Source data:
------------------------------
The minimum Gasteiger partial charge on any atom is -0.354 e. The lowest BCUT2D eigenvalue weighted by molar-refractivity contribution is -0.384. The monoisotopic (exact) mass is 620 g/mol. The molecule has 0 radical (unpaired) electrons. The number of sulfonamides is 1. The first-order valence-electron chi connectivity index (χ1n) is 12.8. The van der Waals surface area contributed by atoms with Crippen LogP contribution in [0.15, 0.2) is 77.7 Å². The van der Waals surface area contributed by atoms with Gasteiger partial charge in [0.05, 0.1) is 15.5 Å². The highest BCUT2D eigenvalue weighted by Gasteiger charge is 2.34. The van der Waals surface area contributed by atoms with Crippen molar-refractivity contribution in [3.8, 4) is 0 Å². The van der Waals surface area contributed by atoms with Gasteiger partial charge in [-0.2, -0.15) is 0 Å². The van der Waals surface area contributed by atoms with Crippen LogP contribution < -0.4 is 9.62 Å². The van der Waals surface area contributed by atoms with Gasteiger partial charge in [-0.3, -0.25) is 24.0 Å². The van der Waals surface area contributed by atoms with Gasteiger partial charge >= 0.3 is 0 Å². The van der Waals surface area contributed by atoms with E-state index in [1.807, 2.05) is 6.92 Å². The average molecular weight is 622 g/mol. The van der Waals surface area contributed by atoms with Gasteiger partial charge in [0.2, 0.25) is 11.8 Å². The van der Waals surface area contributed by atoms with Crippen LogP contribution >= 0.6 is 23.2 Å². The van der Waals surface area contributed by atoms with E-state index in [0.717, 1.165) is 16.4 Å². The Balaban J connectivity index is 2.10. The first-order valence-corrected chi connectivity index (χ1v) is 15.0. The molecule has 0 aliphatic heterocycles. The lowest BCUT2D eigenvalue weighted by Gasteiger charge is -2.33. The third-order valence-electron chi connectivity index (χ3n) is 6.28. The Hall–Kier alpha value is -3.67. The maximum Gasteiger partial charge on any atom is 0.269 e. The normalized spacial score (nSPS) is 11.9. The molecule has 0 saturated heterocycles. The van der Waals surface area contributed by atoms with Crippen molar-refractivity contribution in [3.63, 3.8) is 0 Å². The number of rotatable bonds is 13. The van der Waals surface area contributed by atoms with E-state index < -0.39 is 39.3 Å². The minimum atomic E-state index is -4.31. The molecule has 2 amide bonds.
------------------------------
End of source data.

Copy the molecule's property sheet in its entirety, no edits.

The minimum Gasteiger partial charge on any atom is -0.354 e. The lowest BCUT2D eigenvalue weighted by molar-refractivity contribution is -0.384. The monoisotopic (exact) mass is 620 g/mol. The molecule has 0 radical (unpaired) electrons. The number of sulfonamides is 1. The first-order valence-electron chi connectivity index (χ1n) is 12.8. The van der Waals surface area contributed by atoms with Crippen LogP contribution in [0.15, 0.2) is 77.7 Å². The van der Waals surface area contributed by atoms with Gasteiger partial charge in [0.05, 0.1) is 15.5 Å². The highest BCUT2D eigenvalue weighted by Gasteiger charge is 2.34. The van der Waals surface area contributed by atoms with Crippen molar-refractivity contribution in [3.8, 4) is 0 Å². The van der Waals surface area contributed by atoms with Gasteiger partial charge in [-0.2, -0.15) is 0 Å². The van der Waals surface area contributed by atoms with Crippen LogP contribution < -0.4 is 9.62 Å². The van der Waals surface area contributed by atoms with Gasteiger partial charge in [-0.3, -0.25) is 24.0 Å². The van der Waals surface area contributed by atoms with Gasteiger partial charge >= 0.3 is 0 Å². The van der Waals surface area contributed by atoms with E-state index in [1.807, 2.05) is 6.92 Å². The average molecular weight is 622 g/mol. The van der Waals surface area contributed by atoms with Gasteiger partial charge in [0.2, 0.25) is 11.8 Å². The van der Waals surface area contributed by atoms with Crippen LogP contribution >= 0.6 is 23.2 Å². The van der Waals surface area contributed by atoms with E-state index in [0.717, 1.165) is 16.4 Å². The Balaban J connectivity index is 2.10. The first-order valence-corrected chi connectivity index (χ1v) is 15.0. The molecule has 0 aliphatic heterocycles. The lowest BCUT2D eigenvalue weighted by Gasteiger charge is -2.33. The third-order valence-electron chi connectivity index (χ3n) is 6.28. The Hall–Kier alpha value is -3.67. The maximum Gasteiger partial charge on any atom is 0.269 e. The normalized spacial score (nSPS) is 11.9. The molecule has 0 saturated heterocycles. The van der Waals surface area contributed by atoms with Crippen molar-refractivity contribution in [3.63, 3.8) is 0 Å². The number of rotatable bonds is 13. The van der Waals surface area contributed by atoms with E-state index < -0.39 is 39.3 Å². The minimum atomic E-state index is -4.31. The molecule has 2 amide bonds.